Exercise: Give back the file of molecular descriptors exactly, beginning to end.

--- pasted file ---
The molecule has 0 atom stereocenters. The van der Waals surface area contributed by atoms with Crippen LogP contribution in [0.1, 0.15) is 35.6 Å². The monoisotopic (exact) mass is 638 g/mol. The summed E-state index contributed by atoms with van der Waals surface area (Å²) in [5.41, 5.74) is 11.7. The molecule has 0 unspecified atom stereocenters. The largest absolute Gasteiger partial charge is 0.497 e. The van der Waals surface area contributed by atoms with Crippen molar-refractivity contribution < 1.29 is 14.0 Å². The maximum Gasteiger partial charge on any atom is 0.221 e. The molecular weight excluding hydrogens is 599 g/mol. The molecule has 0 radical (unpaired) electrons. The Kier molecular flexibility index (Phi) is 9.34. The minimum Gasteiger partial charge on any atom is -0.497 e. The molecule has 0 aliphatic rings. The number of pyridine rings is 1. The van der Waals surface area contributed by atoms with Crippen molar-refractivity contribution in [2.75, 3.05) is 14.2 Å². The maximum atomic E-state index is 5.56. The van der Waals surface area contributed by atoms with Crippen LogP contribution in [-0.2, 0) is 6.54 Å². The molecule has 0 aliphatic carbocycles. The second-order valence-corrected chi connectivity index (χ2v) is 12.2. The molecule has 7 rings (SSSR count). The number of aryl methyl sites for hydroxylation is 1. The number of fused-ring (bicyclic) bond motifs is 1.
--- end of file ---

The molecule has 0 atom stereocenters. The van der Waals surface area contributed by atoms with Crippen LogP contribution in [0.1, 0.15) is 35.6 Å². The monoisotopic (exact) mass is 638 g/mol. The summed E-state index contributed by atoms with van der Waals surface area (Å²) in [5.41, 5.74) is 11.7. The molecule has 0 unspecified atom stereocenters. The largest absolute Gasteiger partial charge is 0.497 e. The van der Waals surface area contributed by atoms with Crippen molar-refractivity contribution < 1.29 is 14.0 Å². The maximum Gasteiger partial charge on any atom is 0.221 e. The molecular weight excluding hydrogens is 599 g/mol. The molecule has 0 radical (unpaired) electrons. The Kier molecular flexibility index (Phi) is 9.34. The minimum Gasteiger partial charge on any atom is -0.497 e. The molecule has 0 aliphatic rings. The number of pyridine rings is 1. The van der Waals surface area contributed by atoms with Crippen molar-refractivity contribution in [2.75, 3.05) is 14.2 Å². The maximum atomic E-state index is 5.56. The van der Waals surface area contributed by atoms with Crippen LogP contribution in [-0.2, 0) is 6.54 Å². The molecule has 0 aliphatic carbocycles. The second-order valence-corrected chi connectivity index (χ2v) is 12.2. The molecule has 7 rings (SSSR count). The number of aryl methyl sites for hydroxylation is 1. The number of fused-ring (bicyclic) bond motifs is 1.